3 things radiologists need to realize AI’s full potential

AI is expected to impact radiology more than perhaps any other medical specialty. In healthcare, though, nothing is a given.

The authors of a new analysis published in the Canadian Association of Radiologists Journal explored Canada’s place in the research and development of AI technologies—and what is necessary to ensure radiologists don’t waste this game-changing opportunity.

“With an educated and diverse population, and universal health care, Canada is well positioned to be a leader of medical imaging–related AI research and implementation,” wrote authors Christian B. van der Pol, MD, and Michael N. Patlas, MD, of McMaster University in Ontario, Canada. “The realization of the full potential of AI in radiology will however depend on advancements on several fronts.”

According to the authors, these are three crucial areas when it comes to making the most of AI’s limitless potential:

1. Integrated medical data repositories

“Well-labelled and large data sets of images and other clinical information are needed,” the authors wrote. “Although there are anonymized image data sets available to the public, organs and pathologies are generally not yet segmented and relevant clinical data are often not available.”

AI models, like human physicians, must consider a titanic amount of patient data when making a diagnosis. The more information made available, the more accurate an algorithm can be.

2. Protected patient privacy

Removing personal health information should be a top priority during every step of dataset development. “Customized solutions addressing the nuances of each centers’ data storage” will be needed for this to happen in a consistent, reliable way that works for everyone involved.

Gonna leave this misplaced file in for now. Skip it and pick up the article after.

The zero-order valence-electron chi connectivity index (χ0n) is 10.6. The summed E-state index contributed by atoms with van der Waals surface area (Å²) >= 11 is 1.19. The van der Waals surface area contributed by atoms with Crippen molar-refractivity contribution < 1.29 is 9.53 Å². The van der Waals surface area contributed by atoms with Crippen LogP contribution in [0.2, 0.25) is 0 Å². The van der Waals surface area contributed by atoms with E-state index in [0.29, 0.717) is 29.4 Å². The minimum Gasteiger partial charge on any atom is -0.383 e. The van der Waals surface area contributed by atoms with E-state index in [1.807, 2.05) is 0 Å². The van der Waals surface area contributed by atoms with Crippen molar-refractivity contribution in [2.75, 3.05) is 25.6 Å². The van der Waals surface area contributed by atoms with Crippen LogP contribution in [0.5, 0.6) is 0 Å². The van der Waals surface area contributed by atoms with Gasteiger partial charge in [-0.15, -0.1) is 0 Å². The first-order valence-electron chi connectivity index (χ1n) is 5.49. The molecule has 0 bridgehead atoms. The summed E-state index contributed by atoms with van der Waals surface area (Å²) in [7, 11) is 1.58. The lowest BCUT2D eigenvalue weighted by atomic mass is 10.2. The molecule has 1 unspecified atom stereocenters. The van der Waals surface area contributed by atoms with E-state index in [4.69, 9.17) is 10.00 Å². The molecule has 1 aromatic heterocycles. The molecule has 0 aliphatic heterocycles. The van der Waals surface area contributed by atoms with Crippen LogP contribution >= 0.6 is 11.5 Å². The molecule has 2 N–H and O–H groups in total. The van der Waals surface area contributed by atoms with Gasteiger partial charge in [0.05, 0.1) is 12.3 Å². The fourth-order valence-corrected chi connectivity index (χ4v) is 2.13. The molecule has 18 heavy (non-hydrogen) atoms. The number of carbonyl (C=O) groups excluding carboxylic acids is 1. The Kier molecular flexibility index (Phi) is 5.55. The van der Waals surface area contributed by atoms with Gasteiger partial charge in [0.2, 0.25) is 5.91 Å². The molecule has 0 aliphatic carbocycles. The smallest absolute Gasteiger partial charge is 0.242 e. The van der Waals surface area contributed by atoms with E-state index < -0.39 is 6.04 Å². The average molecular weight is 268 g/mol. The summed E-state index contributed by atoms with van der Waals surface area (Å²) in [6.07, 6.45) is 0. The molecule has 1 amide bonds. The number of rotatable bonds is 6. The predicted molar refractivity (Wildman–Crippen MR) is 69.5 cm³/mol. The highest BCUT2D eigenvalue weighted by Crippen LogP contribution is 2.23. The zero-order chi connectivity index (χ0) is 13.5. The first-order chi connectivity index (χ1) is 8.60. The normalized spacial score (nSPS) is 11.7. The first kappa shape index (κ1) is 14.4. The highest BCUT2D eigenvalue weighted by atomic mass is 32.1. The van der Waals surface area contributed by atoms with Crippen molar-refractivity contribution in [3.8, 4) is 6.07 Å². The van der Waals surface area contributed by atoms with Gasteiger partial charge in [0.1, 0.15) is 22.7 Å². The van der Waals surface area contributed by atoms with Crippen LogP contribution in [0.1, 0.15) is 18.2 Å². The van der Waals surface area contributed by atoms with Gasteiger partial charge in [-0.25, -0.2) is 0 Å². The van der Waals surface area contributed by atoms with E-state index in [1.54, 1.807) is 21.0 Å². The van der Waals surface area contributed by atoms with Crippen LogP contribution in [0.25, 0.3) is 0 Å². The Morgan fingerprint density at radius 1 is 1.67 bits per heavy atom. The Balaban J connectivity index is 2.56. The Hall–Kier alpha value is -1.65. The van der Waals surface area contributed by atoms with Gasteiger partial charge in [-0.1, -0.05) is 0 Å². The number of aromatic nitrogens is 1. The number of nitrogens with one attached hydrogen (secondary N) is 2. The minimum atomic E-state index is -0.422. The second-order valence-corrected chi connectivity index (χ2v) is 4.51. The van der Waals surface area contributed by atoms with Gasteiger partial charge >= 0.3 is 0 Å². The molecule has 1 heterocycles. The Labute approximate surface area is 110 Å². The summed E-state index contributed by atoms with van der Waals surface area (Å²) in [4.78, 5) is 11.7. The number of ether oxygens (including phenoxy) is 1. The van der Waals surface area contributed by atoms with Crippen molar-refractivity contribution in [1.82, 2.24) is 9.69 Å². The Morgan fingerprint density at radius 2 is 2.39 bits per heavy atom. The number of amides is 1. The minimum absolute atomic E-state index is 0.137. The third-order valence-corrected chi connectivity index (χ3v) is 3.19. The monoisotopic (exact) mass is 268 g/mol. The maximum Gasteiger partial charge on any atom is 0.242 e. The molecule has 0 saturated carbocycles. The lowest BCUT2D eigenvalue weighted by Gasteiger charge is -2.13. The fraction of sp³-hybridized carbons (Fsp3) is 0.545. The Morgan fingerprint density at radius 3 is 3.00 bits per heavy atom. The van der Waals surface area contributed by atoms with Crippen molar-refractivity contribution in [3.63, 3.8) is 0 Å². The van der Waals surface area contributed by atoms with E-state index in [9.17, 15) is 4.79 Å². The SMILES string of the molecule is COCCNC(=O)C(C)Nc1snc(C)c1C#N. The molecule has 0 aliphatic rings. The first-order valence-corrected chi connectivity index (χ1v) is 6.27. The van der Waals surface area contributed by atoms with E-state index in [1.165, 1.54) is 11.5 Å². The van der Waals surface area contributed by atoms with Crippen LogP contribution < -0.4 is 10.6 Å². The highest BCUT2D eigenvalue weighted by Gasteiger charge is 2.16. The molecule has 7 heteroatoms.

“It is critical for radiologists, data scientists, and others to work closely together with information technology departments to establish pathways for database creation,” the authors added.

3. Transparency and accountability

Healthcare providers are often skeptical of technologies they do not fully understand, a serious challenge facing the implementation of AI on a global level. One way to combat this issue is by working to make the AI decision-making process remaining as transparent as possible, allowing other researchers to replicate one AI model’s performance with their own algorithm.

The authors also noted that radiologists must understand that the benefits of using AI “clearly outweigh” any risks. In the specialty does not work to make this point clear, radiology could face “a risk of being sidelined” as AI continues to evolve.

“Our specialty has benefitted from prior technological advancements including the transition from film to digital imaging, PACS, and implementation of voice recognition software,” the team concluded. “Artificial intelligence provides another exciting opportunity: the future of radiology in Canada is bright.”